Joyce Arthur is the Founder and Executive Director of the Abortion Rights Coalition of Canada. She has been an abortion rights and pro-choice activist since 1998. Arthur worked for 10 years running the Pro-Choice Action Network. In addition to these accomplishments, she founded FIRST or the first national feminist group advocating for the rights of sex workers and the decriminalization prostitution in Canada. Here we look into her work and philosophy.
Scott Douglas Jacobsen: Was activism and feminist philosophy part of growing up for you?
Joyce Arthur: I was raised in a conservative Christian home but had strong feminist leanings by about age 9 or 10 and was also very interested in science. My parents did not monitor my reading and I was an avid reader. I discovered the theory of evolution around age 12 and it was an exciting epiphany. I’ve always been very independent-minded and could hardly wait to be an adult, as I recognized that children were at the mercy of their parents and that really chafed with me. Although I hasten to add that I had a happy childhood and my parents were good people. I was also lucky in that our family was a bit more liberal than some others in the church (Canadian Reformed).
Jacobsen: What were pivotal moments in your life trajectory into becoming a women’s rights activist in Canada?
Arthur: In 1972, I was 15 years old. One morning after church, we were all standing outside chatting like usual. The pastor went around and asked everyone of voting age to sign a petition – to repeal the 1969 law that legalized abortion! It was the first time I had ever considered the issue. My immediate thought was: “I think women can have an abortion if they want to.” I said nothing and was not asked to sign the petition because I was underage, but watched as everyone around me did without hesitation, all in agreement that abortion was obviously wrong and must be prohibited. I realized then I was different from everyone else there and didn’t belong. I left home at age 17.
The second thing was having an abortion myself in 1988. Up to that point, I wasn’t very political, except in the fight against teaching creationism in public school science classes. When I went to my gynecologist and discovered that a committee of doctors would decide whether I could have an abortion, I was rather shocked. However, because it was Vancouver, I was lucky – they basically rubber-stamped abortion applications at VGH. But that was not the case for many other women across Canada as I later learned. And I started to feel angry that this decision was not ultimately up to me, or them.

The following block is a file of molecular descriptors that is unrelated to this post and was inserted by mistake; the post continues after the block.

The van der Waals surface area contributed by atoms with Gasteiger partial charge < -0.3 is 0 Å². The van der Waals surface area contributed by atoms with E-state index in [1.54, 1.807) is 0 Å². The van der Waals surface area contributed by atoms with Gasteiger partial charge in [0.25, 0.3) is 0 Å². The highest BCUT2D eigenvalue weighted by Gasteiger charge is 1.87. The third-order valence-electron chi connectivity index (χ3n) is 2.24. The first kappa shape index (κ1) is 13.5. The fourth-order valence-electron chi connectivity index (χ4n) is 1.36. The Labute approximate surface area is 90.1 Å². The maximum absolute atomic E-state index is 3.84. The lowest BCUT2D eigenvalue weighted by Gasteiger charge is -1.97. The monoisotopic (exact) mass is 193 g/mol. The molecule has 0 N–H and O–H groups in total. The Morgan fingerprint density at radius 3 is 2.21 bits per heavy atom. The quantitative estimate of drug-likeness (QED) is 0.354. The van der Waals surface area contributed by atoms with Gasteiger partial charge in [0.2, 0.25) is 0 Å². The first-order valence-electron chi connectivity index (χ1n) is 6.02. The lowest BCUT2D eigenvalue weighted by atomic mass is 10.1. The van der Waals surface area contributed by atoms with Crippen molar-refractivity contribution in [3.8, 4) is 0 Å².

Ironically, while I was waiting the long weeks for my committee-approved abortion, the 1969 law was struck down as unconstitutional by the Supreme Court and Dr. Henry Morgentaler was making headlines. I don’t actually remember any of that at the time. I guess the personal was not yet political for me, and I was too involved with dealing with my own problems, such as all-day morning sickness.
About 6 months after my abortion, I happened to stumble across a pro-choice rally at the Vancouver Art Gallery. My interest was piqued and I joined the group hosting the rally, the BC Coalition for Abortion Clinics. I gradually became more involved until I was eventually leading the group. It later became the Pro-Choice Action Network.
Jacobsen: Can you relay some of the notable instances within your own life and in Canada of bigger victories for the independence and autonomy of women not only in law but in social life and culture as well?
Arthur: In Canada generally, the Charter of Rights and Freedoms has been a huge boost for women’s rights. It was the Charter that made it possible to strike down the abortion law (under the right to security of the person) and it’s the Charter that continues to protect abortion rights and other women’s rights. Since 1988, there’s been huge strides in abortion rights and access, with many new clinics opening, the funding of all private clinics (except one in NB which we’re still fighting for), and an increase in public support for women’s rights and abortion rights. We had a 10-year setback with the Harper government, but it’s refreshing to have a Trudeau-led Liberal government that is not afraid to stand up and defend reproductive rights, as well as LGBT rights.